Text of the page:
Today's guest blogger is Michelle Kunz, Director of iPEC's Washington, DC school.
February — the month of Groundhogs, Love and Presidents. What do these three have in common? At first glance, nothing at all. But if we look with curiosity — with the eyes of a coach, we begin to see a different pattern emerge.
We enjoy Groundhog Day as a fun, kid-centered tradition that will tell us how much longer winter will last. The expectation is that the groundhog will see his shadow or not, and this predicts our seasonal future. In our hearts we know there is little connection between a groundhog and the seasons, but we like the idea that we could really know how long until the sunny sun of spring can be counted on to stick around.
Valentine's Day — many people have a love/hate relationship with this day. If you're in a relationship, you may have expectations around what your partner should or should not do to observe the day which honors love. If you aren't in a relationship, you may have some feelings about that when people around you are receiving flowers and chocolates. Our society has laid plenty of expectations on us around what success in love should or should not be, and we often eat those messages up without giving very much consideration to how well they serve us as individuals.
President's Day traditionally honors our most famous and, some might say, heroic presidents from the past. Whether their stories are based on truth or have become the stuff of conventional legend is not as important to us on this day as that we have founding fathers that stand on very high pedestals and can provide role models for us. We often use these examples as guidelines for what we expect from our current leaders, regardless of the shift in cultural contexts which may have occurred since the founding of the nation. How can a modern president possibly stand up to the expectation to be a Washington or a Lincoln when these men have become more icons than actual men? And why would we measure anyone against the expectation to be anyone else?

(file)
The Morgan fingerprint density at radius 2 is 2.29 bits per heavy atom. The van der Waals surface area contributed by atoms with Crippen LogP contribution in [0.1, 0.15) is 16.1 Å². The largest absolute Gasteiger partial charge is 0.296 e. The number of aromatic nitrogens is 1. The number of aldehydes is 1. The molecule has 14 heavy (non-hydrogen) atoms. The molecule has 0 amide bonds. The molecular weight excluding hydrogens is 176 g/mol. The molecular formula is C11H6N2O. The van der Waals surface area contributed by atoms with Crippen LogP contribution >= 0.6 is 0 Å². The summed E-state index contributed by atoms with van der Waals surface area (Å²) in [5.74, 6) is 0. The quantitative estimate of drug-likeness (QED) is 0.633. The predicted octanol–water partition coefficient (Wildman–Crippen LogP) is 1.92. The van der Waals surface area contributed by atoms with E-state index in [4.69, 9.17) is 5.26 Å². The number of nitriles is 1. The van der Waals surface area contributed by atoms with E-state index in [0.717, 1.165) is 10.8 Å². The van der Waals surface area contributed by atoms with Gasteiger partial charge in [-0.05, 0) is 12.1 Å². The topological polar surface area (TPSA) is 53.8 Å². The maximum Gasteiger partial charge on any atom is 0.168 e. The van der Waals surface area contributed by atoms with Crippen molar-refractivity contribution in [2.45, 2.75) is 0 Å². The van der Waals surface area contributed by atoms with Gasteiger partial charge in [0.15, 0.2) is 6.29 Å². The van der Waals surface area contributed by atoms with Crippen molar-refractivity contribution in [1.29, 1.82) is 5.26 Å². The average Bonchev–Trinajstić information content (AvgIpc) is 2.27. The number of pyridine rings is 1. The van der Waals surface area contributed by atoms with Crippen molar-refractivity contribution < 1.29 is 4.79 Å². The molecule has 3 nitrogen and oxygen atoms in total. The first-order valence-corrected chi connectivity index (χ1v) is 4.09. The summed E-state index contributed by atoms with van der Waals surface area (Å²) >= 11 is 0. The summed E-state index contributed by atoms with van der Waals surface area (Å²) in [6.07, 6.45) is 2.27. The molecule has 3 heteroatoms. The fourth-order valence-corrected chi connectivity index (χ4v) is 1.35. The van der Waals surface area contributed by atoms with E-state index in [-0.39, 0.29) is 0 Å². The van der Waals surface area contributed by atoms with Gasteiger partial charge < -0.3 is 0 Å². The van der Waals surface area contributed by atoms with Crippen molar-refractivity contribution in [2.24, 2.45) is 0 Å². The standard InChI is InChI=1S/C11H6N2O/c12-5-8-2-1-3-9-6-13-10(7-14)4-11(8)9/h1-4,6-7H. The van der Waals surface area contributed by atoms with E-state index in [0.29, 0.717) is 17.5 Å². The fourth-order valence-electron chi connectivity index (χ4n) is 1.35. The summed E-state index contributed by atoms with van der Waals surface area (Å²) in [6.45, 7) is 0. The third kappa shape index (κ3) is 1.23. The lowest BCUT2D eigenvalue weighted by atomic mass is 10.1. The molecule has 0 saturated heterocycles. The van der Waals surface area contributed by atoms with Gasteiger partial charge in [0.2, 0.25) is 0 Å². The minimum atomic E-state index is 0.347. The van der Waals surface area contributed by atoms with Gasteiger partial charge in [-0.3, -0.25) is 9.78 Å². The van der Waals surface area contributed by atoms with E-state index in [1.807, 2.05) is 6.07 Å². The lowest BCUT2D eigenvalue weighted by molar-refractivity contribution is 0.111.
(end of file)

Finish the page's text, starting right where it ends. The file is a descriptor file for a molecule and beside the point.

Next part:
Do you see the theme yet? Expectations. I learned earlier this year while on personal retreat a key difference between expectations and intentions, and it has to do with how much attachment we have around the end result. When we look at our goals with the eyes of a coach, we learn the difference between setting intentions and being passionately engaged in the activities which will get us there, and having expectations — insisting that the end result be this or that. We learn to be flexible within the context of our growth and development, and new possibilities enter our frame of reference as we move through our journey. I encourage you to explore this in your own life and see what you uncover.
Warm regards for a month free of expectations and full of intentions,